DA argues to stay on Barrientes Vela case, calls basis of motion to remove him ‘pure fiction’

Defense claims alleged comments made by DA’s former political consultant created an appearance of impropriety

Bexar County District Attorney Joe Gonzales on the witness stand Aug. 5. (Joshua Saunders, KSAT)

SAN ANTONIO – Bexar County District Attorney Joe Gonzales this week pushed back on an attempt to remove his office from prosecuting indicted ex-constable Michelle Barrientes Vela, claiming the defense’s motion to have him disqualified failed to provide evidence of any conflict of interest.

The motion, filed Wednesday in 226th District Court by the lead prosecutor in Barrientes Vela’s upcoming public corruption trial, comes a week after attorneys for the one-time Precinct 2 constable claimed Gonzales should be removed and replaced by an outside attorney after comments made this summer by the DA’s former political consultant.

That consultant, Robert Vargas III, who helped Gonzales defeat incumbent Nico LaHood in the March 2018 Democratic primary before departing the campaign, was accused in June of saying he would find someone to run in the next primary election against Democrat Judge Velia Meza if Meza “didn’t do the right thing” in Barrientes Vela’s upcoming trial.

LaHood, former DA political consultant spar during Barrientes Vela hearing

Meza entered the alleged comments by Vargas into the record in late June, leading to a formal evidentiary hearing being held on the allegations in early August.

From left: Bexar County District Attorney Joe Gonzales, Bexar County Sheriff Javier Salazar, and Robert Vargas III. (KSAT)

Attorneys for Barrientes Vela, including LaHood, argued that Vargas and Gonzales are still politically tied to one another, pointing to pictures of the two men standing together at public events.

The state’s response this week countered that Vargas has not worked for Gonzales’ campaign since early April 2018.

“Merely being photographed at various events with District Attorney Gonzales or being previously employed by District Attorney Gonzales does not afford the person any elevated level of political influence over the District Attorney or his office. To make such a claim or connection is untenable,” the response states.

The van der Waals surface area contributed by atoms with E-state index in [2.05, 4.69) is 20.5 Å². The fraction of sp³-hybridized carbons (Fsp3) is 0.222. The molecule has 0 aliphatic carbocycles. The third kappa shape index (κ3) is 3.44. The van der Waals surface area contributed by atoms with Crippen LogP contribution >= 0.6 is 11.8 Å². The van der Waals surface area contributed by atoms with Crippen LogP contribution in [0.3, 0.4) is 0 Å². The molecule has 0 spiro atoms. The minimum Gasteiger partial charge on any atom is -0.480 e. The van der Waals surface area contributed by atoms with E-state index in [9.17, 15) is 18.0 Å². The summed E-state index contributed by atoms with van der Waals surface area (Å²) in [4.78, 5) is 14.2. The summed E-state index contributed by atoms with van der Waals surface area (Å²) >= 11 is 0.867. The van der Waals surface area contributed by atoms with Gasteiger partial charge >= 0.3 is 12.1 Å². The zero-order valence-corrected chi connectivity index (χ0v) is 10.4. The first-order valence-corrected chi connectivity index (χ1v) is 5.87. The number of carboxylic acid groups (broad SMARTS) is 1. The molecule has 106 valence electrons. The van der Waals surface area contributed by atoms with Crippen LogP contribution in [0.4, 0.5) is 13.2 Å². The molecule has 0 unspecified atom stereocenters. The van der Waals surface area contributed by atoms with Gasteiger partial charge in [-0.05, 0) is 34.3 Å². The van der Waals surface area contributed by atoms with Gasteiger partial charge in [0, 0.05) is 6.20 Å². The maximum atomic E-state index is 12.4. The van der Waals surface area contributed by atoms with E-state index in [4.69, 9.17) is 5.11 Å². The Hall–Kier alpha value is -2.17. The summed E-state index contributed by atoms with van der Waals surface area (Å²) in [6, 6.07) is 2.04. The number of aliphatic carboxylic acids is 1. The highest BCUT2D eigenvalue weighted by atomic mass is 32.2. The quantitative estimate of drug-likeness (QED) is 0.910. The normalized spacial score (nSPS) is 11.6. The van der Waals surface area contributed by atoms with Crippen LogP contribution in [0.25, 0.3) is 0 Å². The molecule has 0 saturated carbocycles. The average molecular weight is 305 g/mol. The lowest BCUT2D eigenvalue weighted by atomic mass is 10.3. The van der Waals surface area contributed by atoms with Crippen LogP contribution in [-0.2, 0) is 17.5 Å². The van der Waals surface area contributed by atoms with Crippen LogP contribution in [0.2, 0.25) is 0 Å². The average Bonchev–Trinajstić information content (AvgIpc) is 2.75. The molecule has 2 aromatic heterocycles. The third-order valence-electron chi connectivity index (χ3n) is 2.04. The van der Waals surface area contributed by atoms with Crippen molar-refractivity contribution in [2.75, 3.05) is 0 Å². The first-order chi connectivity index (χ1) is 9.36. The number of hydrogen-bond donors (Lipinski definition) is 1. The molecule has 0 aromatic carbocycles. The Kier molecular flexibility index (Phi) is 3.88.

Prosecutors also took issue with the claim that Gonzales has a history of supporting candidates to run against judges who have ruled against his wishes.

The state’s response claims that Gonzales’ decision to endorse a candidate who ran against Judge Frank Castro in last year’s Democratic primary was based on Gonzales knowing the candidate for over 30 years.

“Claiming ‘Mr. Gonzales’ admitted and documented history of publicly supporting primary challenges to sitting district court judges who have displeased him makes real the threat to Judge Meza’s judicial independence’ is nowhere in the record. It is pure fiction,” the response states.

Michelle Barrientes Vela invoked Fifth Amendment more than 100 times during taped deposition

The state’s response also suggested that if Barrientes Vela’s attorneys believe Meza’s impartiality was undermined by Vargas’ alleged comments, the proper remedy would be to have Meza recuse herself from the case.

The trials of both Barrientes Vela and her former captain, Marc D. Garcia, were transferred to Meza’s court this spring after Judge Ron Rangel recused himself.

Rangel, in a text message sent after the recusal, said he wanted “to guard against even an appearance of conflict” after Barrientes Vela previously posted a picture on Facebook of her and the judge at a 2018 human trafficking conference.

Judge Sid Harle, who sat in for Meza during the August evidentiary hearing, will be tasked with ruling on the motion, a court official previously told the Defenders.

Barrientes Vela and Garcia, who face a combined nine public corruption charges, are tentatively scheduled to go to trial Dec. 6.

Court officials previously said Barrientes Vela would be tried first, meaning in all likelihood Garcia’s trial will be pushed to 2022.


About the Author:

Emmy-award winning reporter Dillon Collier joined the KSAT 12 Defenders in 2016. Dillon's investigative stories air weeknights on the Nightbeat. He provides restaurant health reports for KSAT's "Behind the Kitchen Door." Dillon is a two-time Houston Press Club Journalist of the Year and a Texas Associated Press Broadcasters Reporter of the Year.